< December 25, 2015 >

Commentary on Psalm 97

 

The first line of Psalm 97 marks it as one of several “enthronement psalms” found in the Psalter (Psalms 47, 93, 95-99).

These psalms typically feature the phrase “The Lord is king,” sometimes translated “The Lord reigns” or “The Lord has become king” (93:1; 95:3; 96:10; 98:6; 99:1; cf. 47:7-8).

These different translations reflect alternate views about the original cultic background of these texts. Many scholars think the enthronement psalms belonged to an annual festival that reaffirmed Yahweh’s kingship over the world. Unfortunately, only the psalms remain to provide a witness to such a festival, so the specific liturgical details are difficult to pin down.

Despite their obscure origins, the enthronement psalms bear a rich theological witness as they explore the implications of Yahweh’s ultimate authority. The first half of Psalm 97 describes how nature reacts to God’s power (vv. 1-6a). The second half of the psalm (vv. 6b-12) portrays the human reaction. In sum, the psalm shows how the advent of Yahweh’s kingdom elicits a worldwide response.

Yahweh’s cosmic Kingship

In v. 1 the psalmist calls “the earth” to respond to God’s rule with joy (v. 1a). Hebrew cosmology understood “the earth” to be a body of land bounded by oceans. Thus the call for the “many coastlands” to join in happy praise (v. 1b) reinforces the idea of the vastness of the earth and the full extent of its happiness. God’s rule enlivens all the land, to every shoreline, in every direction.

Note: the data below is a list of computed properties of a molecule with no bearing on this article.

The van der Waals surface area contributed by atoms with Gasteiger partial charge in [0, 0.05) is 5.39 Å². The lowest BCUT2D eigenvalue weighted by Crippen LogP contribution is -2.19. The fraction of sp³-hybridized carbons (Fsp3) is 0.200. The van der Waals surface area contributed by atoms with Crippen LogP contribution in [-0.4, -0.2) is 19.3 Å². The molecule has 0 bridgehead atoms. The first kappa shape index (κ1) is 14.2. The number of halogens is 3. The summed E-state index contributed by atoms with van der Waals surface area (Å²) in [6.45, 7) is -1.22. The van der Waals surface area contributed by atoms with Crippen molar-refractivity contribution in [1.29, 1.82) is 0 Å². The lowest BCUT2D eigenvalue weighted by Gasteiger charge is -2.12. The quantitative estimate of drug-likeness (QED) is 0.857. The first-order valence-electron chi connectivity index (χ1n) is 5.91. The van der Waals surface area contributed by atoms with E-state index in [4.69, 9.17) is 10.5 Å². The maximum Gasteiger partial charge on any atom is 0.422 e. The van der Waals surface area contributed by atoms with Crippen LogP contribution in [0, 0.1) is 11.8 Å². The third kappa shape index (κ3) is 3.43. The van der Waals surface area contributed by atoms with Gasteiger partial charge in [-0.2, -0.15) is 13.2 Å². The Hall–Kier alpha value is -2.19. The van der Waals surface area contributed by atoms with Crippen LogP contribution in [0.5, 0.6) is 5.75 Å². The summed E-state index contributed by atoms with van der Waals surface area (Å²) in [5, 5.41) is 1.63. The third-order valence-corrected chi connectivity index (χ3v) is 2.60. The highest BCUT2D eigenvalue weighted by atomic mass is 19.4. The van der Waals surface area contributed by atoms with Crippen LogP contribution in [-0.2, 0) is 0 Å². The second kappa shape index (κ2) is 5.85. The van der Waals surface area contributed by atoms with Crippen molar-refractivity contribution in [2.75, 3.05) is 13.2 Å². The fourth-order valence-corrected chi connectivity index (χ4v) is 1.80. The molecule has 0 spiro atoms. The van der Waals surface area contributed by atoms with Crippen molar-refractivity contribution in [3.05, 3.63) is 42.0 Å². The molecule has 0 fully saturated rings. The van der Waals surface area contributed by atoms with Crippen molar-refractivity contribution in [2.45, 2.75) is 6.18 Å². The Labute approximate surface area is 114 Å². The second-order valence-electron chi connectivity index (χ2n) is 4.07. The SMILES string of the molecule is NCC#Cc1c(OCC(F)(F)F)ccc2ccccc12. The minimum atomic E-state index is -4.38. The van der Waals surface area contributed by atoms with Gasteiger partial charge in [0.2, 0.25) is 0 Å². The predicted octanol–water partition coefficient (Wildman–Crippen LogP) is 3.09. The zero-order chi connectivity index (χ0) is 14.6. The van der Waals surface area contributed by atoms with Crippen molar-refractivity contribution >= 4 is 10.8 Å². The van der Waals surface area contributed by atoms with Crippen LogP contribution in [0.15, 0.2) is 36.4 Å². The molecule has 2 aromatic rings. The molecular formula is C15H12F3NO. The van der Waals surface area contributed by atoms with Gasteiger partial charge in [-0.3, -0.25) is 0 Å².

The psalm then describes the thick clouds that both obscure the divine presence and represent God’s power in the world (v. 2). Though shrouded in clouds and darkness, God’s throne in the celestial realm is nevertheless firmly established on the twin principles of divine rule: righteousness and justice (v. 2).

Such a pairing occurs at numerous points throughout the Psalter (e.g., Psalms 33:5; 72:1, 2; 89:14; 99:4). We might understand righteousness as the state of being in right relationships, while justice is the process by which such relationships are restored and maintained. Together, righteousness and justice characterize God’s nature even as they describe God’s plan for the human community to live together. God’s justice is embodied through the fire (v. 3) and lightning (v. 4), which illuminate the darkness and obliterate those who might challenge God’s rule.

Such an awesome display of divine power actually reshapes the world. Verses 4-5 describe the effects of sudden, dramatic earthquakes (v. 4b) and the slow process of erosion (the mountains melting like wax, v. 5a). In the poetic language of the psalm, all of these earth-changing processes are focused into a single and eternal moment of Yahweh’s self-revelation.

Yahweh as King of Kings

Verse 6 functions as a hinge between the two halves of the poem. The first line summarizes the response of the cosmos to its king, with heaven proclaiming Yahweh’s righteousness. The second part of v. 6 shifts the focus to the human community: “all the peoples” now reflect God’s power.